In the current U.S. system the free market prevails and companies, in this case, major insurance providers “compete” for business. This competitive business approach should in theory drive costs down. For some reason, however, an argument can be made that it has produced the opposite result in profiteering. The nation’s largest insurer, UnitedHealth, boasted over a 10 percent revenue increase in 2013 according to Forbes (2013). Health insurance affordability contributes to the disparity in access to health care, as evidenced by the fact that there are millions that are still uncovered. A greater majority of certain minorities lack both health insurance and the financial resource to seek out either health care or insurance. While insurance companies reap huge profits the percent of private sector companies offering health insurance has dropped to less than 50 percent (Kaiser, 2013). There is decidedly a lack of coordination of care for this at risk population as well, since treatment is rendered sporadically and with continuously changing providers. The last major challenge is that of improving the quality of health care. According to a 2010 report by the U.S. Department of Health and Human Services, Office of Inspector General (OIG), an estimated 13.5 percent of Medicare beneficiaries experienced adverse events during their hospital stay and an additional 13.5 percent experienced a temporary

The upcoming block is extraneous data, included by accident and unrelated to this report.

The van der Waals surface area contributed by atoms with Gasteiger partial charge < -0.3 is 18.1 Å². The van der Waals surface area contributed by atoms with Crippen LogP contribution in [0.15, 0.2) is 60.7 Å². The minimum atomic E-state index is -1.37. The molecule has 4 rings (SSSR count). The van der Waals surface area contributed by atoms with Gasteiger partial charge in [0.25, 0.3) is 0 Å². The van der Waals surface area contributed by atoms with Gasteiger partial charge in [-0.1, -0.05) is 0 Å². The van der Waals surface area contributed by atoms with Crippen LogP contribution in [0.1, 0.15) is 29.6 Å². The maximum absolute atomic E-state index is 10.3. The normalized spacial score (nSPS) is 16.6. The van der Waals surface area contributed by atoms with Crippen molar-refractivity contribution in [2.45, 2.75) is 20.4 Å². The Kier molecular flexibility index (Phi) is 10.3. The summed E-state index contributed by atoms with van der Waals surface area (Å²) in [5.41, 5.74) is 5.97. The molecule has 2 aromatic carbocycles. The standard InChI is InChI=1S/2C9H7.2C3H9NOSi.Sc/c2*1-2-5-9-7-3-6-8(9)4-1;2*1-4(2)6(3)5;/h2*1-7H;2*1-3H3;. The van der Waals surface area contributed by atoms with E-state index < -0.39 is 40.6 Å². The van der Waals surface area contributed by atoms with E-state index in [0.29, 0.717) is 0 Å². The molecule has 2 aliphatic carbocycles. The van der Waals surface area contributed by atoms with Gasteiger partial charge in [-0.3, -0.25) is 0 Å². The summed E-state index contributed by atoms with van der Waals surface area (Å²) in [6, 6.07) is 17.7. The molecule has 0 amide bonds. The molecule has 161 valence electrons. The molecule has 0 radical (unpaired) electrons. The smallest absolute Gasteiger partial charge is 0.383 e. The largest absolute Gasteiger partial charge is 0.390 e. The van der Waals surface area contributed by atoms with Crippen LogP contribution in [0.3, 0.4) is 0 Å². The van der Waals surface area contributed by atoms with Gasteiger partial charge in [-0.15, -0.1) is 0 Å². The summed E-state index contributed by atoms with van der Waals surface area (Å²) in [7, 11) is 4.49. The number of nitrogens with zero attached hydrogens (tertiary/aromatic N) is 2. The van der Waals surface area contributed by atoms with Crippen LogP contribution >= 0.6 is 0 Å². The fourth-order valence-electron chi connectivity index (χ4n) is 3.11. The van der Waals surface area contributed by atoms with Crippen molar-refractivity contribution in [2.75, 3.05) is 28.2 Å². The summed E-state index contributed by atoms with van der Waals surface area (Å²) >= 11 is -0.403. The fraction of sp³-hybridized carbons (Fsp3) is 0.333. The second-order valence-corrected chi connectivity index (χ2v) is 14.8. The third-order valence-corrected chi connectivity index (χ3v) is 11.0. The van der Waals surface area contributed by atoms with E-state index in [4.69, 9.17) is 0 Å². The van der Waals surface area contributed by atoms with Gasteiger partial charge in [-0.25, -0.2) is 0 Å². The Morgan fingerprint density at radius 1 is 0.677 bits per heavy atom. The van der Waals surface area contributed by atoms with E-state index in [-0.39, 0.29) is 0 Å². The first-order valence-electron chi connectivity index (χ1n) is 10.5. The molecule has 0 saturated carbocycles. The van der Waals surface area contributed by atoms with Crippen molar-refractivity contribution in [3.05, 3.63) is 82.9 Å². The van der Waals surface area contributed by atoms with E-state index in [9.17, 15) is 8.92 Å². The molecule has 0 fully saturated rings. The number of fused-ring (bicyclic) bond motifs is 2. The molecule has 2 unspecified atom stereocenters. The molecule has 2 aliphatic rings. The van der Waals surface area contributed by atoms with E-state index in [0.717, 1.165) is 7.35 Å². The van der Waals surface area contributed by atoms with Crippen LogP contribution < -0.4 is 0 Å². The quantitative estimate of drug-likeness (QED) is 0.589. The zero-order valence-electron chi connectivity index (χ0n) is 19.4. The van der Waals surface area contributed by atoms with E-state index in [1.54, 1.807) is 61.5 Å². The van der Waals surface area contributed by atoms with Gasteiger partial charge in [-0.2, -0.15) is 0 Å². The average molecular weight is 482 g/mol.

The single most important impetus for healthcare reform throughout recent history has been rising costs (Sultz, 2006). In the book called The healing of America: a global quest for better, cheaper, and fairer health care, Reid wrote that the nation’s health care system has become excessively expensive, ineffective, and unjust. Among the world’s developed nations, the US ranks near the bottom for healthcare access and quality. However, the US ranks at the top for health expenditure as a percentage of the Gross Domestic Product (GDP) and average of $7,400 per person (Reid, 2010). Therefore, Americans are spending